2018 AMC 10A Problems/Problem 13

Revision as of 09:45, 24 January 2019 by Olutosinfires (talk | contribs) (Solution 3: and Solution 4)


A paper triangle with sides of lengths 3,4, and 5 inches, as shown, is folded so that point $A$ falls on point $B$. What is the length in inches of the crease? [asy] draw((0,0)--(4,0)--(4,3)--(0,0)); label("$A$", (0,0), SW); label("$B$", (4,3), NE); label("$C$", (4,0), SE); label("$4$", (2,0), S); label("$3$", (4,1.5), E); label("$5$", (2,1.5), NW); fill(origin--(0,0)--(4,3)--(4,0)--cycle, gray); [/asy] $\textbf{(A) }   1+\frac12 \sqrt2   \qquad        \textbf{(B) }   \sqrt3   \qquad    \textbf{(C) }   \frac74   \qquad   \textbf{(D) }  \frac{15}{8} \qquad  \textbf{(E) }   2$

Solution 1

First, we need to realize that the crease line is just the perpendicular bisector of side $AB$, the hypotenuse of right triangle $\triangle ABC$. Call the midpoint of $AB$ point $D$. Draw this line and call the intersection point with $AC$ as $E$. Now, $\triangle ACB$ is similar to $\triangle ADE$ by $AA$ similarity. Setting up the ratios, we find that \[\frac{BC}{AC}=\frac{DE}{AD} \Rightarrow \frac{3}{4}=\frac{DE}{\frac{5}{2}} \Rightarrow DE=\frac{15}{8}.\] Thus, our answer is $\boxed{\textbf{D) } \frac{15}{8}}$.



In general, whenever we are asked to make a crease, think about that crease as a line of reflection over which the diagram is reflected. This is why the crease must be the perpendicular bisector of $AB$, because $A$ must be reflected onto $B$. (by pulusona)

Solution 2

Use the ruler and graph paper you brought to quickly draw a 3-4-5 triangle of any scale (don't trust the diagram in the booklet). Very carefully fold the acute vertices together and make a crease. Measure the crease with the ruler. If you were reasonably careful, you should see that it measures somewhat more than $\frac{7}{4}$ units and somewhat less than $2$ units. The only answer choice in range is $\boxed{\textbf{D) } \frac{15}{8}}$.

This is pretty much a cop-out, but it's allowed in the rules technically.

Solution 3

Since $\triangle ABC$ is a right triangle, we can see that the slope of line $AB$ is $\frac{BC}{AC}$ = $\frac{3}{4}$. We know that if we fold $\triangle ABC$ so that point $A$ meets point $B$ the crease line will be perpendicular to $AB$ and we also know that the slopes of perpendicular lines are negative reciprocals of one another. Then, we can see that the slope of our crease line is $-\frac{4}{3}$. [asy] pen dotstyle = black;  draw((0,0)--(4,0)--(4,3)--(0,0)); fill(origin--(0,0)--(4,3)--(4,0)--cycle, gray);  dot((0,0),dotstyle);  label("$A$", (0.03153837092244126,0.07822624343603715), SW);  dot((4,0),dotstyle);  label("$C$", (4.028913881471271,0.07822624343603715), SE);  dot((4,3),dotstyle);  label("$B$", (4.028913881471271,3.078221223847919), NE);  dot((2,1.5),dotstyle); label("$D$", (2.0341528211973956,1.578223733641978), SE);  dot((2,0),dotstyle); label("$E$", (2.0341528211973956,0.07822624343603715), NE);  dot((3.1249518689638927,0),dotstyle); label("$F$", (3.1571875913515854,0.07822624343603715), NE);   label("$4$", (2,0), S); label("$3$", (4,1.5), E); label("$5$", (2,1.5), NW); [/asy] Let us call the midpoint of $AB$ point $D$, the midpoint of $AC$ point $E$, and the crease line $DF$. We know that $DE$ is parallel to $AC$ and that $DE$'s length is $\frac{AC}{2}=\frac{3}{2}$. Using our slope calculation from earlier, we can see that$-\frac{DE}{EF}=-\frac{\frac{3}{2}}{EF}=-\frac{4}{3}$. With this information, we can solve for $EF$: \[-4EF=(-\frac{3}{2})(3) \Rightarrow -4EF=-\frac{9}{2} \Rightarrow 4EF=\frac{9}{2} \Rightarrow EF=\frac{9}{8}.\] We can then use the Pythagorean Theorem to find $DF$. \[\frac{3}{2}^2+\frac{9}{8}^2=DF^2 \Rightarrow \frac{9}{4}+\frac{9\cdot9}{8\cdot8}=DF^2 \Rightarrow \frac{9\cdot2\cdot8}{4\cdot2\cdot8}+\frac{9\cdot9}{8\cdot8}=DF^2 \Rightarrow \frac{9\cdot2\cdot8+9\cdot9}{8\cdot8}=DF^2 \Rightarrow \frac{9(2\cdot8+9)}{8\cdot8}=DF^2\] \[\Rightarrow DF=\sqrt{\frac{9(2\cdot8+9)}{8\cdot8}} \Rightarrow DF=\frac{3\cdot5}{8} \Rightarrow DF=\frac{15}{8}\] Thus, our answer is $\boxed{\textbf{D) } \frac{15}{8}}$.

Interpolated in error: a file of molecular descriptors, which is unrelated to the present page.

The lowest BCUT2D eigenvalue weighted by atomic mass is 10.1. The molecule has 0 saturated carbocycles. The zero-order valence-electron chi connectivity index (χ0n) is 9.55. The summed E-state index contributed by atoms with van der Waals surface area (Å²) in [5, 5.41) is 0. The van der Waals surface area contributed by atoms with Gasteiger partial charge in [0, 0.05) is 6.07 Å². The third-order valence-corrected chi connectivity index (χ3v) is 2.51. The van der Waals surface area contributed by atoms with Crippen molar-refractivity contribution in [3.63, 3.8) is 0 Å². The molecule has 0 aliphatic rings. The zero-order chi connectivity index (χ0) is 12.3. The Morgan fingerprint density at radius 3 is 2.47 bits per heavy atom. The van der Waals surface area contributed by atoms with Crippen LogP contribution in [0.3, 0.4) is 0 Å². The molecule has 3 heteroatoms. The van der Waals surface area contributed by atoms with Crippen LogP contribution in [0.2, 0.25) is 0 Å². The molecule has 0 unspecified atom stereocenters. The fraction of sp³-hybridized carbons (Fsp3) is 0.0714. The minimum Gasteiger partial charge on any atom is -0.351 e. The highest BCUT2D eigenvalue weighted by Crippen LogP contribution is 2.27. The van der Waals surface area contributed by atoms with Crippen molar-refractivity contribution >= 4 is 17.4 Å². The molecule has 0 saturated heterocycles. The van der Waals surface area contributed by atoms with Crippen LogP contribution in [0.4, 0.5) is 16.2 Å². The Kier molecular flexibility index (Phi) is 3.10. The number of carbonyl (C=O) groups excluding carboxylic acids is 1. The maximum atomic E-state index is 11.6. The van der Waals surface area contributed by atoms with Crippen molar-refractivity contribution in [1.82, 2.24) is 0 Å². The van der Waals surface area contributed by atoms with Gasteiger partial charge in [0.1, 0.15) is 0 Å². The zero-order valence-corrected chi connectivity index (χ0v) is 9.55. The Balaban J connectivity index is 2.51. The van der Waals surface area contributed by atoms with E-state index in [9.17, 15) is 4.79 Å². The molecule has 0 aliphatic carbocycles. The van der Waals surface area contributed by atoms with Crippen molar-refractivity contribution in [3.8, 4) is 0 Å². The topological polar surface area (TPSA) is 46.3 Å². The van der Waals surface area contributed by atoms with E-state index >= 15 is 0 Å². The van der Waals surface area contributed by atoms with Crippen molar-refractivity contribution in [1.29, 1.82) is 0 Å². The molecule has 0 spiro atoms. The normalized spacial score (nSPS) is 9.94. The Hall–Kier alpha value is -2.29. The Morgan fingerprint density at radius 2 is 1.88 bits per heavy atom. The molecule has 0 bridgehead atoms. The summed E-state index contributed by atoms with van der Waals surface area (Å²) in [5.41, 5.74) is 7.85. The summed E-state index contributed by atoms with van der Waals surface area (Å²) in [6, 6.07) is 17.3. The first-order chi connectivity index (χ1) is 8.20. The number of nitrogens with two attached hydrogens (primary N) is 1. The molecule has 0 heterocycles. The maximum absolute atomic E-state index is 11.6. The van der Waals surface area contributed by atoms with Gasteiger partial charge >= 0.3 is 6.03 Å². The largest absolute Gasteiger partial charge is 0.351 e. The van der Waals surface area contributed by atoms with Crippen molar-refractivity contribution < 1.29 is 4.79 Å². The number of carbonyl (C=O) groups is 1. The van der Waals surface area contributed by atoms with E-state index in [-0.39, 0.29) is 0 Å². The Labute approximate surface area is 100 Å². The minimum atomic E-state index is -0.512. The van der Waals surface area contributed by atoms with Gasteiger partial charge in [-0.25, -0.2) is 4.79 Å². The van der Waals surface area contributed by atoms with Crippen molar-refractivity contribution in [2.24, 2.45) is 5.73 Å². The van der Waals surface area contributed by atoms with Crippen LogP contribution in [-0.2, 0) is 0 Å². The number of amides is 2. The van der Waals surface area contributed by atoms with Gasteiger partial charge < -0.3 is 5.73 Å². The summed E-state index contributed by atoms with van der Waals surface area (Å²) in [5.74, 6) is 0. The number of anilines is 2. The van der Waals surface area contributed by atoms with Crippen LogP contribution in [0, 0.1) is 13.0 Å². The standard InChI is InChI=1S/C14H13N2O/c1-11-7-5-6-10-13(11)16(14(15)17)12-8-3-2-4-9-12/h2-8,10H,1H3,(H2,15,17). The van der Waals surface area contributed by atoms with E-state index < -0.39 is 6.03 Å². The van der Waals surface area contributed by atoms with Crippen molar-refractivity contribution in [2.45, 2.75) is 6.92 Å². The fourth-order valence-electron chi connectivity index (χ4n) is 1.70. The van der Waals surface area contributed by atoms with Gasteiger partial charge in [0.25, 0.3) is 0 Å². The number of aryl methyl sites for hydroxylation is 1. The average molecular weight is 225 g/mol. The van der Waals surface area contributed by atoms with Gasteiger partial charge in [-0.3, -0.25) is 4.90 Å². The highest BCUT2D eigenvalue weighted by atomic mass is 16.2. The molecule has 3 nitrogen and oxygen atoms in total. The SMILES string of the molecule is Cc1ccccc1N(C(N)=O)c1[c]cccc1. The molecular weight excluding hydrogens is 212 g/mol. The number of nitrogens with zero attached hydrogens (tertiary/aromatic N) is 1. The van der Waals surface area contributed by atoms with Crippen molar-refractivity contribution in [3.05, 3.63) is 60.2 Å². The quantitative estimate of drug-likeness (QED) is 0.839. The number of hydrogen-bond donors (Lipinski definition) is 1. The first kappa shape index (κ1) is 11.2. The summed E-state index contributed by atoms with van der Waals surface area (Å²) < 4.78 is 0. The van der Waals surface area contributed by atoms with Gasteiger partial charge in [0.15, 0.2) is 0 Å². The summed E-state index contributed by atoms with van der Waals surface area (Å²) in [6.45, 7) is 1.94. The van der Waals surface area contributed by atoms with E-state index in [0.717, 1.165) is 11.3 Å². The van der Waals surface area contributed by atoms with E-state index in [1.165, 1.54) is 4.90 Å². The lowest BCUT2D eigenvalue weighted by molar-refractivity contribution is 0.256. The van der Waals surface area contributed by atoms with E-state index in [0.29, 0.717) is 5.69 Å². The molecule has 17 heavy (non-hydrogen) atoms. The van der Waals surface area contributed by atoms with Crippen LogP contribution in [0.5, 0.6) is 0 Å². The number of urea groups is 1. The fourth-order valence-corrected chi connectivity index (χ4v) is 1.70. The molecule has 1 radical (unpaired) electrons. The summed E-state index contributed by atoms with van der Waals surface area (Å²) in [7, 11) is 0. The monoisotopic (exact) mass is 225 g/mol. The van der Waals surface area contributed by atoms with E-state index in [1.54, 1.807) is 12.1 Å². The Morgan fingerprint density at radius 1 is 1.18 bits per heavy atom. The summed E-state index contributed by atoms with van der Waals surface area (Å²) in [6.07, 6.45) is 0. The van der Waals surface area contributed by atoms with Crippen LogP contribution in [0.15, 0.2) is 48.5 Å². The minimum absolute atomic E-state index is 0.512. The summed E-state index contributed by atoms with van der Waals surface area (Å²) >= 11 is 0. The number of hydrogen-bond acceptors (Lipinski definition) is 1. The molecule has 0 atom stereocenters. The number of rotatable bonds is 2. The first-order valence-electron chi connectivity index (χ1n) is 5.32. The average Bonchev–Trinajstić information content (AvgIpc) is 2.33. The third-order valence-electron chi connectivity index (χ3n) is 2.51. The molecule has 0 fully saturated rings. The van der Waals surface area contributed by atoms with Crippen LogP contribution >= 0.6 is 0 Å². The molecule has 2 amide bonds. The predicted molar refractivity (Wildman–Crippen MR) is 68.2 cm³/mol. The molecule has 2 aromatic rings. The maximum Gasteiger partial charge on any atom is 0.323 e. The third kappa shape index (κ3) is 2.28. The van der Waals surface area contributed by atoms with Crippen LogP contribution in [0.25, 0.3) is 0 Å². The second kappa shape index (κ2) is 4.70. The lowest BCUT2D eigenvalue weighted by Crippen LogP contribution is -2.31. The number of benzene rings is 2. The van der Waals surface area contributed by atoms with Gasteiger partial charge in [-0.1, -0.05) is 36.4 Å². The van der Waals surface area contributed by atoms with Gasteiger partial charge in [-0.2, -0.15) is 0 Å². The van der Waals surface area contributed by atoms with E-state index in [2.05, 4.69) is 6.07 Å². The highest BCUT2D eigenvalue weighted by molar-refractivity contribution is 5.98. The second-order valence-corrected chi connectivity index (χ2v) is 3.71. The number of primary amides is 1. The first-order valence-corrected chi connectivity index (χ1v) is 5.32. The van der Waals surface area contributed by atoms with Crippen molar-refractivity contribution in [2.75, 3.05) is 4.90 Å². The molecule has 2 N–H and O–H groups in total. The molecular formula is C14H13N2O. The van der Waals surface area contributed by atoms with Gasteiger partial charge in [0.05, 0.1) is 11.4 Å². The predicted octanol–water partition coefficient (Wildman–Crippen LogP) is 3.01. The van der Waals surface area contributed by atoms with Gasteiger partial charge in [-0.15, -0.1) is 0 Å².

$\propto M o o n R a b b i t$

Solution 4

Make use of the diagram in Solution 3. It can be deduced that $AF=BF$. Let $DF=x$. In $\triangle ADF$, $AF^2=x^2+2.5^2 \Rightarrow AF=\sqrt{x^2+2.5^2}$. Then $FC$ also would be $4-\sqrt{x^2+2.5^2}$.

In $\triangle BCF$, $BF^2=FC^2+BC^2 \Rightarrow (\sqrt{x^2+2.5^2})^2=(4-\sqrt{x^2+2.5^2})^2+3^2$. After some quick math, we get $\sqrt{x^2+2.5^2}=\frac{25}{8}$. Solving for $x$ will give $x=\frac{15}{8}$.

$\therefore$ $DF=x=$ $\boxed{\textbf{(D) } \frac{15}{8}}$.

See Also

2018 AMC 10A (ProblemsAnswer KeyResources)
Preceded by
Problem 12
Followed by
Problem 14
1 2 3 4 5 6 7 8 9 10 11 12 13 14 15 16 17 18 19 20 21 22 23 24 25
All AMC 10 Problems and Solutions
2018 AMC 12A (ProblemsAnswer KeyResources)
Preceded by
Problem 10
Followed by
Problem 12
1 2 3 4 5 6 7 8 9 10 11 12 13 14 15 16 17 18 19 20 21 22 23 24 25
All AMC 12 Problems and Solutions

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